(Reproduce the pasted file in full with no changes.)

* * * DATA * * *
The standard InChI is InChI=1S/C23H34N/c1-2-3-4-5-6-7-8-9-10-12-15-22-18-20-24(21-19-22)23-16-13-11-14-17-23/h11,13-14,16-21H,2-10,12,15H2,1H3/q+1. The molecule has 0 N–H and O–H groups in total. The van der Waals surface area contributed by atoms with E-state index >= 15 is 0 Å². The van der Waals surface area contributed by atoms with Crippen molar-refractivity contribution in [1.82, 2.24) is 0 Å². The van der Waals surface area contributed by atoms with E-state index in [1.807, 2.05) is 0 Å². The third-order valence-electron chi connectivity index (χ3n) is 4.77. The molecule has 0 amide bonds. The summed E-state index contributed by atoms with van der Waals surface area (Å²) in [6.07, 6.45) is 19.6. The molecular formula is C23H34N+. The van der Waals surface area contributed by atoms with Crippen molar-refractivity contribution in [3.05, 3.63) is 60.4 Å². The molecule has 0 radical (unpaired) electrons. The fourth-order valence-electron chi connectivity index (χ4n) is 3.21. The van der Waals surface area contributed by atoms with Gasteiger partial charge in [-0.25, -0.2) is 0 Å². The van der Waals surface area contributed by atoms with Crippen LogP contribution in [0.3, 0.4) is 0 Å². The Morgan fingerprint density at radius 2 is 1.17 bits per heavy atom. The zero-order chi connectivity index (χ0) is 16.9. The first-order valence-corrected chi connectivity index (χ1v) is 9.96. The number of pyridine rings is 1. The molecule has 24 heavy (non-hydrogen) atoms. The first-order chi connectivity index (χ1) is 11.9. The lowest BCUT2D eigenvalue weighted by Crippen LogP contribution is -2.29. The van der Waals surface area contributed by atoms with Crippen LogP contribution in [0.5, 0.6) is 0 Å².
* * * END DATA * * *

The standard InChI is InChI=1S/C23H34N/c1-2-3-4-5-6-7-8-9-10-12-15-22-18-20-24(21-19-22)23-16-13-11-14-17-23/h11,13-14,16-21H,2-10,12,15H2,1H3/q+1. The molecule has 0 N–H and O–H groups in total. The van der Waals surface area contributed by atoms with E-state index >= 15 is 0 Å². The van der Waals surface area contributed by atoms with Crippen molar-refractivity contribution in [1.82, 2.24) is 0 Å². The van der Waals surface area contributed by atoms with E-state index in [1.807, 2.05) is 0 Å². The third-order valence-electron chi connectivity index (χ3n) is 4.77. The molecule has 0 amide bonds. The summed E-state index contributed by atoms with van der Waals surface area (Å²) in [6.07, 6.45) is 19.6. The molecular formula is C23H34N+. The van der Waals surface area contributed by atoms with Crippen molar-refractivity contribution in [3.05, 3.63) is 60.4 Å². The molecule has 0 radical (unpaired) electrons. The fourth-order valence-electron chi connectivity index (χ4n) is 3.21. The van der Waals surface area contributed by atoms with Gasteiger partial charge in [-0.25, -0.2) is 0 Å². The van der Waals surface area contributed by atoms with Crippen LogP contribution in [0.3, 0.4) is 0 Å². The Morgan fingerprint density at radius 2 is 1.17 bits per heavy atom. The zero-order chi connectivity index (χ0) is 16.9. The first-order valence-corrected chi connectivity index (χ1v) is 9.96. The number of pyridine rings is 1. The molecule has 24 heavy (non-hydrogen) atoms. The first-order chi connectivity index (χ1) is 11.9. The lowest BCUT2D eigenvalue weighted by Crippen LogP contribution is -2.29. The van der Waals surface area contributed by atoms with Crippen LogP contribution in [0.5, 0.6) is 0 Å².